Since sharing some exciting news about my new job, a few friends and readers have asked, “What worked for you in your job hunt?”
There are ways to look for a job, and there are smart and strategic ways to look for a job. In this competitive market, you're far more likely to succeed if you go smart and strategic. Today I'm going to offer some practical tips to help you do that.
Because of my background in journalism, these tips will probably most benefit folks looking for positions in journalism, communications and social media. But I've made an effort to generalize when possible, so hopefully job seekers in all fields will pick up an idea or two about how to set yourself apart from the competition.
Here's what I learned during my job hunt, and how you can make it work for you:
1. Learn to market yourself. It's not about the skills you have – it's about applying those skills to the job you want. Taking six months to backpack through Africa could've been a detriment to my resume. But I turned it into something positive, pointing out how I freelanced for several publications during my trip, learned how to blog and brushed up on my French. Unless you’re a total bum, you're learning something during every period of your life, even if you're not working a traditional job. Spin that experience so it makes you more appealing to an employer. I'm not talking about lying – I'm talking about looking at what you've done and being smart about how you present it.
2. Put social media on your resume. If you know how to use it, that is. Experience with Facebook (more than updating your status), Twitter, foursquare and all the rest makes you more marketable, no matter what profession you're in. Employers in nearly every industry are looking for help with social media, so if you have those skills, you're steps ahead of your competition – so long as they're on your resume. After I added social media to my resume, several employers showed interest in hiring me to help build their online communities rather than the job I'd applied for. I kid you not. The skill is that much in demand. Enough that if you're really good at this stuff, you should consider looking for a social media job instead. At the very least, use it to your advantage.
3. Create an RSS feed for job postings. Rather than pulling up various online job boards every day and looking for new posts, build a feed for yourself in Google Reader. Go to your favorite job board site, run a search that narrows positions down to the location and industry you want, then pull the feed for that search only. Some sites have an RSS button on search pages for this purpose. For other sites, look to the right of your browser URL and click the little orange square. If it's not there, just grab the URL and paste it into your Reader. Now you can look in one place every morning and see all new openings that are specific to your skill set. Need ideas for feeds? I used Mashable, MediaBistro, JournalismJobs and Idealist.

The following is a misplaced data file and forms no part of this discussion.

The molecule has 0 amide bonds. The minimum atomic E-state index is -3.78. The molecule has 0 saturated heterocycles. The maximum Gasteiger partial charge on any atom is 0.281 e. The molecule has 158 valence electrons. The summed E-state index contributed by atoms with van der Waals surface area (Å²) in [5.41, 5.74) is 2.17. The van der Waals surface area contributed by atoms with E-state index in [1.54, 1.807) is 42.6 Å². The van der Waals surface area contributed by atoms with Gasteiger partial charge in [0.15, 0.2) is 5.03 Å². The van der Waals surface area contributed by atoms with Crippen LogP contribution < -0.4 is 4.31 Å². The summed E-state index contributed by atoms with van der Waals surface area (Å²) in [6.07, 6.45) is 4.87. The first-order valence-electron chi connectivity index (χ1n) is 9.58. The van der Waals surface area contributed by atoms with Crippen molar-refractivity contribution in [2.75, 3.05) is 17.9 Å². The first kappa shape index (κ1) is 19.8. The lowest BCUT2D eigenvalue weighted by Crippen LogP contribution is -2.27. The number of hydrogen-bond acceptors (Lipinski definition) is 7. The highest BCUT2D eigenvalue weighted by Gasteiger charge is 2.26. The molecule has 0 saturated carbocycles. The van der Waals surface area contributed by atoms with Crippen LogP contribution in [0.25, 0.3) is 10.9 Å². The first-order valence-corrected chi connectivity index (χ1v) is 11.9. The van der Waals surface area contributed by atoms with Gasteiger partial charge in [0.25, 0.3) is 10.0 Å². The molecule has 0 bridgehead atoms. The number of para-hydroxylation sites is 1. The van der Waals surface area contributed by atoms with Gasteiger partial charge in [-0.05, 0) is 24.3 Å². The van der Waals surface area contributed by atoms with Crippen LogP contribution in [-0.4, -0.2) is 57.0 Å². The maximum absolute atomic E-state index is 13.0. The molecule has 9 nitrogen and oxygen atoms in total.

4. Tailor your cover letter. Rather than sending the same generic letter with every application, tailor your cover letter for the job you're applying for. You'd think everyone would know this by now, but they don't. That means you can get a leg up if you apply with a custom letter that explains why you're perfect for that specific job. Yes, it's okay to start with a template that you've created, but tweak it heavily. In my mind, this is the simplest, most effective thing you can do to give yourself a leg up over your competitors. It's one reason why, my new employer told me, she looked at my resume rather than the dozens of others she received. A custom letter not only lets the employer know why you'd be perfect for that job, it also shows you're willing to put extra effort into applying for it.
5. Don't just apply. The job market is so competitive right now that you'll never get a job if you simply send your resume and cover letter. Applying isn't enough. You've got to have a personal connection. If you don't have one, create one. The easiest way to do this is through social media. For tips on creating connections via online networking, check out my post on using social media for your job hunt.
6. Find job-board alternatives. Yes, check the job boards and apply to appropriate positions. But your chances of landing a job are far greater if you find out about openings another way. Sign up for industry newsletters that include job postings. Get on alumni listserves for your university. Follow blogs that offer openings in your field. Network on Twitter with professionals in the industry where you'd like to work. (Journos, check out my journfuture list.) Join industry groups on LinkedIn and browse jobs there. When you apply to jobs listed on popular job boards, you're one of a zillion applicants. When you apply to jobs you've heard about through any of these other means, the pool of applicants is likely to be smaller, at least until that opening is posted on one of the big boards.